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Babylonian math problem – West Asian science

By |2018-04-15T00:37:52+00:00September 16th, 2017|Science, West Asia|

A real Babylonian math problem on a clay tablet This is a real math problem assigned to Babylonian kids in Iraq about 1900 BC. See if you can do it! Here's the problem: Suppose you have two equilateral triangles, one inside the other. Can you figure out the area of the space between the two triangles? [...]

What’s the Enuma Elish? West Asian religion

By |2018-04-16T08:50:23+00:00September 15th, 2017|Religion, West Asia|

Clay tablets with cuneiform writing of the Enuma Elish Story of Creation By about the time of Hammurabi, about 1700 BC, people in the Babylonian Empire were beginning to write down this story about the creation of the world. The name, Enuma Elish, comes from the first two words of the poem, which mean "when on high". [...]

Who was Enlil? – Mesopotamia – West Asian gods

By |2018-04-16T08:46:50+00:00September 15th, 2017|Religion, West Asia|

Who was Enlil? This is what one of the tablets that was found in the Assyrian king's library looks like. This one tells the story of the Flood. The Sumerian god Enlil The god Enlil, according to Sumerian stories dating back to about 3500 BC, was a god of air and wind, weather and storms. He also was [...]

West Asian history – The Levant, Mesopotamia, and Iran

By |2018-04-25T23:50:36+00:00September 14th, 2017|History, West Asia|

Map of West Asia People also call West Asia the Near East or the Middle East. It is the part of Asia that is closest to the Mediterranean Sea. West Asia covers all the land between Russia in the north, Afghanistan in the east, the Persian Gulf in the south, and the Mediterranean Sea in the west. The Levant is the [...]

Hammurabi of Babylon – Mesopotamia – West Asian history

By |2018-04-25T23:49:52+00:00September 14th, 2017|History, West Asia|

Code of Hammurabi (1700s BC) About 1700 BC, a new king in Babylon pulled all the scattered cities of Mesopotamia back together into one empire. That's the Babylonian Empire. The king's name was Hammurabi. It's an Amorite name, so Hammurabi probably had Amorite ancestors. This is another episode in a regular West Asian cycle. Empires form under a strong ruler. [...]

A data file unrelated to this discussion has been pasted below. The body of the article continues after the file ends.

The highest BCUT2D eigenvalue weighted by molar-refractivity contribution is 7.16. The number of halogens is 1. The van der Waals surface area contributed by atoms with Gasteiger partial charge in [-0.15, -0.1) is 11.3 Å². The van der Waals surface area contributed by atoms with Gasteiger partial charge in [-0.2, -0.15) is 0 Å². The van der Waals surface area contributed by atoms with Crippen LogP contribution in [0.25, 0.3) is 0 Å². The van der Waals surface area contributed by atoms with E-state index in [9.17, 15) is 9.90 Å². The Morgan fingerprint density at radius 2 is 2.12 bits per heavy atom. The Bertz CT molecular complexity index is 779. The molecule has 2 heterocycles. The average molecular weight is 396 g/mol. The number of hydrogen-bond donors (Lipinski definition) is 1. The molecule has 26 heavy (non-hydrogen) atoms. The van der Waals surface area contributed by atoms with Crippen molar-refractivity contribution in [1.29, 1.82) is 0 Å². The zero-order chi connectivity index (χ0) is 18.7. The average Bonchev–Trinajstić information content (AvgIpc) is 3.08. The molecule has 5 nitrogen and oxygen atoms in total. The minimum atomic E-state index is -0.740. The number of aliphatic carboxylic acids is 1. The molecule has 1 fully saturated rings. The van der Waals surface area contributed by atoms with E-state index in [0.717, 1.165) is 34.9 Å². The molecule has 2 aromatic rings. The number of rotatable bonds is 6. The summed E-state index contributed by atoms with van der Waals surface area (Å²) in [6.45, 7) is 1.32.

Code of Hammurabi project – ancient West Asia

By |2018-04-25T23:41:44+00:00September 14th, 2017|History, West Asia|

Code of Hammurabi (1700s BC) Here are a few of the 282 laws of the Code of Hammurabi. Which of these laws do you think are good laws and why. Which laws would you change? Why? Write an essay, or discuss among your classmates. 3. If any one brings an accusation of any crime [...]

Assyrians – Mesopotamia – West Asian history

By |2018-06-09T23:22:33+00:00September 13th, 2017|History, West Asia|

Assyrian history: the head of an Akkadian king (maybe Sargon, who invaded Assur) Where did the Assyrians live? We first hear of the Assyrians around 2300 BC. That's when Sargon of Akkad invaded their small kingdom, Assur, in what is now Syria. (Syria is named for the Assyrians.) Early Assyrian traders About 2000 BC, Assur became independent of [...]

Amorites – Mesopotamia – West Asian history

By |2018-04-25T23:48:13+00:00September 13th, 2017|History, West Asia|

History of the Amorites: an Amorite jug, about 2200 BC Where did the Amorites live? About 2400 BC, the Amorites were living in what is now southern Turkey and Syria. Amorites means "westerners" in Sumerian, and that makes sense because the Amorites lived to the west of Sumer. They spoke a Semitic language, and lived partly [...]

West Asian architecture – Ancient Mesopotamian architecture

By |2018-04-13T12:56:00+00:00September 11th, 2017|Architecture, West Asia|

Mesopotamian architecture: The Ishtar Gate of ancient Babylon, built during the Neo-Babylonian period (600s BC). Now in Berlin. Mesopotamian architecture Builders in Mesopotamia always had a serious problem. There was not enough stone or wood. But there was lots and lots of clay. So their buildings were usually built of brick, or mud-brick. West Asian builders got used [...]

Persia and the Jews – West Asian history

By |2018-04-24T23:20:00+00:00August 24th, 2017|History, Religion, West Asia|

The remains of the Second Temple in Jerusalem In 536 BC, Cyrus the Great, the king of the Persians, conquered the Babylonian Empire. Cyrus believed that religious freedom was important to keeping his empire together. And he wanted each area (satrapy) of his empire to rule itself. So he let the Jews go home from Babylon [...]